Hatchery Fish Smothering Native Salmon

August 31, 2023 By: Spencer Durrant

sockeye salmon

Photo: Alaska Region U.S. Fish & Wildlife Service/Flickr

Hatchery salmon have been used to bolster the wild salmon stocks in Alaska for years, and that practice’s ill-effects have been well-documented. But another, previously unknown, impact of stocked salmon coexisting with wild fish is playing out in Southeast Alaska.

According to an article in the Craig Medred, hatchery-born salmon are inflating salmon runs so much in some streams that they’re literally choking out all other fish within the river. When hatchery salmon return to rivers to spawn – instead of returning to their hatcheries – they can artificially inflate the salmon numbers in a given river. That many fish end up consuming more of the dissolved oxygen in the water than can be quickly replaced, which leads all salmon to suffocate.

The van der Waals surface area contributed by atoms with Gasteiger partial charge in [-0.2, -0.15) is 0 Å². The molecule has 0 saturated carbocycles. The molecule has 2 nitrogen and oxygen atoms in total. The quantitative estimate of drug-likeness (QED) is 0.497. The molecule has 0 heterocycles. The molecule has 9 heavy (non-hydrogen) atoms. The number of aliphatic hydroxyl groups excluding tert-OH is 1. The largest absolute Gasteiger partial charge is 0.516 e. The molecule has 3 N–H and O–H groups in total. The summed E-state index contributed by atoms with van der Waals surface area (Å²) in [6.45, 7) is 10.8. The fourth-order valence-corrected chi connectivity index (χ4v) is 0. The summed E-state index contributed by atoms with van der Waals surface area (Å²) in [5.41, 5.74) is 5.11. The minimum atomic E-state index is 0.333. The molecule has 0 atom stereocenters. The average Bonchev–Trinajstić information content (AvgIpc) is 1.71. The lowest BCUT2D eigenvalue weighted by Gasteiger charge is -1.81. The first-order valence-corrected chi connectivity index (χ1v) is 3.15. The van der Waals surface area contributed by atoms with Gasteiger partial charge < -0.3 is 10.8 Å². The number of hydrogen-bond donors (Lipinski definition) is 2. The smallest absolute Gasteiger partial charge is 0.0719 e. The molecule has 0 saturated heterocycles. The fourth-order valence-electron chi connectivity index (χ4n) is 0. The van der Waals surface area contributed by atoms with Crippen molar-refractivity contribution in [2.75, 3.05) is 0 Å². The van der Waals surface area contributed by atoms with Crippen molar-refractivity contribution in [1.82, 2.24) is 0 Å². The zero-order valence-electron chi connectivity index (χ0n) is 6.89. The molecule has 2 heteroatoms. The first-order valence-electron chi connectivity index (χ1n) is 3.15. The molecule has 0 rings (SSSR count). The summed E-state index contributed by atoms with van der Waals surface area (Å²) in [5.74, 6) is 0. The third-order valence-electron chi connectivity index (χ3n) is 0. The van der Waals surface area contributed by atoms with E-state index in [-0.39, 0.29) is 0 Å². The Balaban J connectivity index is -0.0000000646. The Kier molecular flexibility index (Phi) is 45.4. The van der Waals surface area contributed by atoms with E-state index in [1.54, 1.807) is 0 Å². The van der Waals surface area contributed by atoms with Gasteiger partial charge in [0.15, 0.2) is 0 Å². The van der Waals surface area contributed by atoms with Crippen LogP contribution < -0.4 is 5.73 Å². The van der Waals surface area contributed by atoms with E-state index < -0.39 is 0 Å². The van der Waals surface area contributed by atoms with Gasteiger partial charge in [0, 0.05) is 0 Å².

According to the article, “The problem is self-correcting in a natural system. Hypoxic events reduce spawning and survival, fewer fish return in future years and the issue is resolved. This is not the case if returns are being boosted by straying hatchery fish.”

This presents a unique problem that fisheries managers in Alaska will have to solve. But it serves as a reminder to the rest of the fly fishing community that, even when well-intentioned, our efforts to meddle in the natural world can often have unforeseen consequences.